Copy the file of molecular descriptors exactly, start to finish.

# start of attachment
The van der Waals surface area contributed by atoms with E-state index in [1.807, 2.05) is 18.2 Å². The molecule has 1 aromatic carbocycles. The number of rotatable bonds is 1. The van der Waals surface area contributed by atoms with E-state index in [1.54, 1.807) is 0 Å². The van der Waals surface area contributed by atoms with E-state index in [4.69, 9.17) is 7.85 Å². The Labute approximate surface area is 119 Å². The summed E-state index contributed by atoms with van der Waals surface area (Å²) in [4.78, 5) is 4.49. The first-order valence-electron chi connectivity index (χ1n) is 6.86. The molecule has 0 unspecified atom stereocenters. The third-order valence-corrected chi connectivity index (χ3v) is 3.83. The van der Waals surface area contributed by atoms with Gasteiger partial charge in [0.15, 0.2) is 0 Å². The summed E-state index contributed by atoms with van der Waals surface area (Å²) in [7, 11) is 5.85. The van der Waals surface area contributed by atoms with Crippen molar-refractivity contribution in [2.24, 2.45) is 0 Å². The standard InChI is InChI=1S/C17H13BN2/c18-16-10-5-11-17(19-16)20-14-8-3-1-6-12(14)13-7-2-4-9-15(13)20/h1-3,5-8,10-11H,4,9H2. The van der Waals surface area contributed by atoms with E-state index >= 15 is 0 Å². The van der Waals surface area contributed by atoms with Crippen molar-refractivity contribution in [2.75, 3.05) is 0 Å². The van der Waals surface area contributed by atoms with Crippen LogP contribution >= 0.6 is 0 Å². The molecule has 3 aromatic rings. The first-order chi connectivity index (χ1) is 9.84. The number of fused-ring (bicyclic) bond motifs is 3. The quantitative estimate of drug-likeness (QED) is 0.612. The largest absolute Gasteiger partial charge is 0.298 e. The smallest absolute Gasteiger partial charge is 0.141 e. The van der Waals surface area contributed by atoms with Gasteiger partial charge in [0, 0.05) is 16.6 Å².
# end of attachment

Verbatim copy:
The van der Waals surface area contributed by atoms with E-state index in [1.807, 2.05) is 18.2 Å². The molecule has 1 aromatic carbocycles. The number of rotatable bonds is 1. The van der Waals surface area contributed by atoms with E-state index in [1.54, 1.807) is 0 Å². The van der Waals surface area contributed by atoms with E-state index in [4.69, 9.17) is 7.85 Å². The Labute approximate surface area is 119 Å². The summed E-state index contributed by atoms with van der Waals surface area (Å²) in [4.78, 5) is 4.49. The first-order valence-electron chi connectivity index (χ1n) is 6.86. The molecule has 0 unspecified atom stereocenters. The third-order valence-corrected chi connectivity index (χ3v) is 3.83. The van der Waals surface area contributed by atoms with Gasteiger partial charge in [0.15, 0.2) is 0 Å². The summed E-state index contributed by atoms with van der Waals surface area (Å²) in [7, 11) is 5.85. The van der Waals surface area contributed by atoms with Crippen molar-refractivity contribution in [2.24, 2.45) is 0 Å². The standard InChI is InChI=1S/C17H13BN2/c18-16-10-5-11-17(19-16)20-14-8-3-1-6-12(14)13-7-2-4-9-15(13)20/h1-3,5-8,10-11H,4,9H2. The van der Waals surface area contributed by atoms with E-state index >= 15 is 0 Å². The van der Waals surface area contributed by atoms with Crippen molar-refractivity contribution in [2.75, 3.05) is 0 Å². The van der Waals surface area contributed by atoms with Crippen LogP contribution >= 0.6 is 0 Å². The molecule has 3 aromatic rings. The first-order chi connectivity index (χ1) is 9.84. The number of fused-ring (bicyclic) bond motifs is 3. The quantitative estimate of drug-likeness (QED) is 0.612. The largest absolute Gasteiger partial charge is 0.298 e. The smallest absolute Gasteiger partial charge is 0.141 e. The van der Waals surface area contributed by atoms with Gasteiger partial charge in [0, 0.05) is 16.6 Å².